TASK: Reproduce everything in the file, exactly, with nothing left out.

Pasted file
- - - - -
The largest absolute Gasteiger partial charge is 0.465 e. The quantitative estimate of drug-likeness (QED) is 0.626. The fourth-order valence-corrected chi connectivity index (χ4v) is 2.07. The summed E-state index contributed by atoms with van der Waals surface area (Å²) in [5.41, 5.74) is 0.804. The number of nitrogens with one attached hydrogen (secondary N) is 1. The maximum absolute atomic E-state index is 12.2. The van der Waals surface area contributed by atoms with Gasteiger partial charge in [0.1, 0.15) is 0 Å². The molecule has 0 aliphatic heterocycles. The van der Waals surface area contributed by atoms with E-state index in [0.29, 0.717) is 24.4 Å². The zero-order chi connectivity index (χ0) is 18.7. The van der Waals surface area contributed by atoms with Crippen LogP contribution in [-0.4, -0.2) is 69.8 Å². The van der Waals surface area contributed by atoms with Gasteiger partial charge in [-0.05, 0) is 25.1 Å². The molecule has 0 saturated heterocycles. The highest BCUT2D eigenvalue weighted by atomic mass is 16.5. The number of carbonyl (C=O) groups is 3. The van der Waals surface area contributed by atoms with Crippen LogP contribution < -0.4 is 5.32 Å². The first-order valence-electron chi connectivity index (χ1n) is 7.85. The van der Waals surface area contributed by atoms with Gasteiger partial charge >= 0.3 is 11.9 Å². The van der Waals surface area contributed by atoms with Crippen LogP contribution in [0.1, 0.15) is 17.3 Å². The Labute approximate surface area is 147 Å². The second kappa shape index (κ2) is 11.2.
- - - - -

The largest absolute Gasteiger partial charge is 0.465 e. The quantitative estimate of drug-likeness (QED) is 0.626. The fourth-order valence-corrected chi connectivity index (χ4v) is 2.07. The summed E-state index contributed by atoms with van der Waals surface area (Å²) in [5.41, 5.74) is 0.804. The number of nitrogens with one attached hydrogen (secondary N) is 1. The maximum absolute atomic E-state index is 12.2. The van der Waals surface area contributed by atoms with Gasteiger partial charge in [0.1, 0.15) is 0 Å². The molecule has 0 aliphatic heterocycles. The van der Waals surface area contributed by atoms with E-state index in [0.29, 0.717) is 24.4 Å². The zero-order chi connectivity index (χ0) is 18.7. The van der Waals surface area contributed by atoms with Crippen LogP contribution in [-0.4, -0.2) is 69.8 Å². The van der Waals surface area contributed by atoms with Gasteiger partial charge in [-0.05, 0) is 25.1 Å². The molecule has 0 saturated heterocycles. The highest BCUT2D eigenvalue weighted by atomic mass is 16.5. The number of carbonyl (C=O) groups is 3. The van der Waals surface area contributed by atoms with Crippen LogP contribution < -0.4 is 5.32 Å². The first-order valence-electron chi connectivity index (χ1n) is 7.85. The van der Waals surface area contributed by atoms with Gasteiger partial charge >= 0.3 is 11.9 Å². The van der Waals surface area contributed by atoms with Crippen LogP contribution in [0.1, 0.15) is 17.3 Å². The Labute approximate surface area is 147 Å². The second kappa shape index (κ2) is 11.2.